TITAA #15: Jobs in VR, AI search engines, Tutorials
I am liking Chris Ried's Generative Arts Collective newsletter on procedurally generated art. I found the work of David Mignot, example above, in a back issue. I really love procgen cities and buildings.
DALL-E code and notebooks came out! You might enjoy Ryn Murdock's (@advadnoun) Aleph2Image colab notebook, a follow-on to his CLIP-BigGAN ("BigSleep") that I linked to last month. Here are some images I generated with it for "a tarot card of The Fool" [ETA: pic lost in move from Tinyletter] and "the ruined castle on the hill":
The model has a tendency to insert text when it's not sure what to do, and you can see we got a painting signed by "-Hill." Also, at least 2 and possibly 4 different ruined castles are fighting for space here.
Self-Organizing Textures from distill.pub has very interesting eye candy, as usual for their articles.
Same.Energy - an AI powered image search engine; lots of people shared this! The "about" page says it's similar to CLIP. I don't think it works better than Google Images for some searches; e.g., here's my "castle" search and note there are no controls like Google's to limit to photographs rather than vector. The display is definitely prettier since it's using a masonry layout and has no text captioning.
There's a cool Image Search Engine for Film Content ("owl" works well, "breakfast cereal" less so).
This Monster Mash paper with live demo (and code) where you can turn a traced image into an animated 3D character in the web browser is magical. I was about to go down some time-consuming Blender paths to try to create some 3D content for a project at work. Now I just need a photograph. I suppose I can use one of the AI search engines!
Funprogramming Processing tutorial with lots of code.
Claus Wilke's new R Datavis course materials.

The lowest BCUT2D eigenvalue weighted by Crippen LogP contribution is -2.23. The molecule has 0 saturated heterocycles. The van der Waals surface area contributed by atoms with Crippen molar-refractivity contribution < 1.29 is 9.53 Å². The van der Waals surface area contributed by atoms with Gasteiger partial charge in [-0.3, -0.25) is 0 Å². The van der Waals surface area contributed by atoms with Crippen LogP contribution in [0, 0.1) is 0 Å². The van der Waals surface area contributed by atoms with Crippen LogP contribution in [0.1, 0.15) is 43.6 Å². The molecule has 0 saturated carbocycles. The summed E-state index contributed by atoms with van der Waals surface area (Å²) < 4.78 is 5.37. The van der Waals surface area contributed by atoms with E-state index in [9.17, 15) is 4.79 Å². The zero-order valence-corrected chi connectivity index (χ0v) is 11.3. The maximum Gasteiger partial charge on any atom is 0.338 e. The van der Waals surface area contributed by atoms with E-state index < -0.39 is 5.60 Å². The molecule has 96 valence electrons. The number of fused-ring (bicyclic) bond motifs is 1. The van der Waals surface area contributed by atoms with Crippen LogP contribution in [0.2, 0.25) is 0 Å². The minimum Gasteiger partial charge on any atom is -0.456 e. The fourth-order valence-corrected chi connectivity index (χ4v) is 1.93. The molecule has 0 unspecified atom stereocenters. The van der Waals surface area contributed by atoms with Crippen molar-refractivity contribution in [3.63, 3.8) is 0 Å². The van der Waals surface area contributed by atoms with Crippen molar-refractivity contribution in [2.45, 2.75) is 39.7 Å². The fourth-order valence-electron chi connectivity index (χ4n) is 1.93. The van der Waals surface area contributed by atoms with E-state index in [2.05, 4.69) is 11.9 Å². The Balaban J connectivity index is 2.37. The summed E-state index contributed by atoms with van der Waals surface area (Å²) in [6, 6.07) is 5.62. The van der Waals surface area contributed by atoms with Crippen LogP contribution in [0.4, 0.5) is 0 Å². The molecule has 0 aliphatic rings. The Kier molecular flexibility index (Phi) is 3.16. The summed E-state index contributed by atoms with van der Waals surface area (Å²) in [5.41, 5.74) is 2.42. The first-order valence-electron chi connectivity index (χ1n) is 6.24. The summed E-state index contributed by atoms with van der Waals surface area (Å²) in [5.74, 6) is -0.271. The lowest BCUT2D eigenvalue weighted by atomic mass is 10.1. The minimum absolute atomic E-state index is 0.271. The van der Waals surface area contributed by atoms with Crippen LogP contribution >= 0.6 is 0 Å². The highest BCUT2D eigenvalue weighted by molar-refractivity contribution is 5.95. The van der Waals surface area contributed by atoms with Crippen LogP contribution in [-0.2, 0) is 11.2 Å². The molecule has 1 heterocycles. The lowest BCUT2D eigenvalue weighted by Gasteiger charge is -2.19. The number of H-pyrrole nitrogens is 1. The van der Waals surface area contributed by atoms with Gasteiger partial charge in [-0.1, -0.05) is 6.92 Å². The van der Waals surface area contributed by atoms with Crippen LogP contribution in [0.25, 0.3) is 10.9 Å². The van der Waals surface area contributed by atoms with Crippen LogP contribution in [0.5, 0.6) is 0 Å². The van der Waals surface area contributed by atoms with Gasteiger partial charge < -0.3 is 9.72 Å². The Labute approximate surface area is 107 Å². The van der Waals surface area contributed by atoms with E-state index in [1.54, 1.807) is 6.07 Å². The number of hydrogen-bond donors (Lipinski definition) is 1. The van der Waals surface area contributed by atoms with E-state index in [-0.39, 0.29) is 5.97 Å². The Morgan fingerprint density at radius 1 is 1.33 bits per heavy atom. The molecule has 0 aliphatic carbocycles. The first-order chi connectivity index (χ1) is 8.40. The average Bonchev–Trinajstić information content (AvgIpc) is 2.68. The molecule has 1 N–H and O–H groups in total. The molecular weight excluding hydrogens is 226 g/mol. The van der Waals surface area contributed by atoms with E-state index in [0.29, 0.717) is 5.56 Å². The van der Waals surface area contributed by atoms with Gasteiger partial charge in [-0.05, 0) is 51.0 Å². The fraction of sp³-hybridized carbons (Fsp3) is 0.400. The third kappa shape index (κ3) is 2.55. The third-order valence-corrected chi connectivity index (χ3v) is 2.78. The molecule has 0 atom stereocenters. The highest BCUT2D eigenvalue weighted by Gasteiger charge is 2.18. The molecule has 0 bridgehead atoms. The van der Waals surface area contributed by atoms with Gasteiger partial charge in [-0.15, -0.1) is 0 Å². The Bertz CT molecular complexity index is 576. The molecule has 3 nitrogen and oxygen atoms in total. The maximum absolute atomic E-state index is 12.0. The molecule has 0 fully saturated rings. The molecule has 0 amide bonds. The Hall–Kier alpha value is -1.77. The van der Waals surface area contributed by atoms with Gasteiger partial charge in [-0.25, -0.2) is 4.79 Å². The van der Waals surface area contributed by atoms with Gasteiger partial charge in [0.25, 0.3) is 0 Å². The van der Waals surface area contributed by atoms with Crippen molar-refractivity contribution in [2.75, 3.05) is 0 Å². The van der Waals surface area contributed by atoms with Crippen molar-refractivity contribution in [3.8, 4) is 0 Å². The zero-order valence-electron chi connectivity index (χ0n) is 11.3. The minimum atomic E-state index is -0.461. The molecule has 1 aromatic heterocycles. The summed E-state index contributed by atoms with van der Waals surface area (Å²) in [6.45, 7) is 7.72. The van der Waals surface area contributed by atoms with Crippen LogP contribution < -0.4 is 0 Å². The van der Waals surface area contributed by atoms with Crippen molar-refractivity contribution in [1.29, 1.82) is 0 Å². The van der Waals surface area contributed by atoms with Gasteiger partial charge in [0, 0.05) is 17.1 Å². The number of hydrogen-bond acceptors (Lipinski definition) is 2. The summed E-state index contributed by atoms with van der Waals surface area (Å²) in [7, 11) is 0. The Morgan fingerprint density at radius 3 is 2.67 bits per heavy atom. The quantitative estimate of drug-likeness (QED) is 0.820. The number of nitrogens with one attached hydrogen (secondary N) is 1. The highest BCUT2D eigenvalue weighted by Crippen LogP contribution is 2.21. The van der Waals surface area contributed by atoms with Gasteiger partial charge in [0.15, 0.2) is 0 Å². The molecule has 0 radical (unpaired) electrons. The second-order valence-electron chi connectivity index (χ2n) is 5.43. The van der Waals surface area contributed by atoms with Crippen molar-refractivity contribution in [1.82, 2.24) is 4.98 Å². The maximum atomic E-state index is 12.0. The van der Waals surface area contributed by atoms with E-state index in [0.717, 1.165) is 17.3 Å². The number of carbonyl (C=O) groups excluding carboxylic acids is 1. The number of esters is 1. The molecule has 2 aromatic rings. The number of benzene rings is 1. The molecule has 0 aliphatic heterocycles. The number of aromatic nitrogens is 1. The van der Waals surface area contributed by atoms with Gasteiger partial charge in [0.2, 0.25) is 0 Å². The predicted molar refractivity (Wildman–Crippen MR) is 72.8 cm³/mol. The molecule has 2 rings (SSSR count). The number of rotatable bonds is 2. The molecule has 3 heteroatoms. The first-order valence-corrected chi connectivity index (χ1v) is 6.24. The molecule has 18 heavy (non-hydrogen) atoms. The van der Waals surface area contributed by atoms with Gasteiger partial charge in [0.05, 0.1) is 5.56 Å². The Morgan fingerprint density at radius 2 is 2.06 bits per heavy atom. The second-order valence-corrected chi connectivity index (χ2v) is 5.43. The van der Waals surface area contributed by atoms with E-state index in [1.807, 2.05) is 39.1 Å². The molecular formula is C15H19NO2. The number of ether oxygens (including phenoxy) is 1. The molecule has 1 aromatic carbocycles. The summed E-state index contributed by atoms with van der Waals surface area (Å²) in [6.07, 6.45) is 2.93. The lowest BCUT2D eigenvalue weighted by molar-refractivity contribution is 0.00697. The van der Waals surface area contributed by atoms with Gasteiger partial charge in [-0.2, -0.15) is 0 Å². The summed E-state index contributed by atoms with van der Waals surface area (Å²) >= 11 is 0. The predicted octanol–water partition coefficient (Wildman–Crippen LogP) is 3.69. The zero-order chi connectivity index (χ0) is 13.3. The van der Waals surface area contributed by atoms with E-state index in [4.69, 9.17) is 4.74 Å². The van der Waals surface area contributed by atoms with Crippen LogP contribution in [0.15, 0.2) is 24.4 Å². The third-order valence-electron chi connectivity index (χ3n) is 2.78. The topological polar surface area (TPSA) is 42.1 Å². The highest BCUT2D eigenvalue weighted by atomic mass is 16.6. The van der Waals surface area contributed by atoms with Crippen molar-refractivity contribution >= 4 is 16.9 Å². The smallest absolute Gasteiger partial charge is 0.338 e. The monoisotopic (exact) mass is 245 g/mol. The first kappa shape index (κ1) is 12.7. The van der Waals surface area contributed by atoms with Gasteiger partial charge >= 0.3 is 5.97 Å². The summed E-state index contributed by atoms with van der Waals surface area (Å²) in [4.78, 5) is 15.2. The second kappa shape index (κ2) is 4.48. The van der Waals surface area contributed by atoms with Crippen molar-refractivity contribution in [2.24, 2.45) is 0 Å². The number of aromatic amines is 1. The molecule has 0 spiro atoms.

Curran Kelleher's React/D3 Datavis Course.
NLP: SpaCy v3 videos for beginners - good, growing set of YouTube video tutorials on using SpaCy's new version for NLP operations, from Applied Language Technology.
An excellent geoviz course, "Introduction to Geospatial Raster and Vector Data With Python" from The Carepentries Incubator (thanks @tdhopper). Also some new geo infovis training material in R from Maarten Lambrechts on Flowingdata!
These notebooks by Olivia Vane on how to create waterlines on maps (and animate them) are amazing. These are waterlines around the Isles of Scilly, which maybe don't come out well in this small format, sorry:
Games / VR / Fake Jobs
Still in love with the VR headset! It gets me out of the apartment. It was also (ahem) a gateway purchase to upgrading my gaming PC recently. What the hell, I can't spend money traveling!
I'm enjoying Virtual Virtual Reality, while also finding it a little, uh, prescient? You play a gig worker, hired to do various things for sentient AIs that want human labor. As a person who spends non-trivial amounts of time reviewing, rating, and labeling input and output to AI algorithms, this is... weird for me. And then there is the secret underworld that is unionizing the human labor, in the shadowy back rooms of the virtual. Uh. Timely?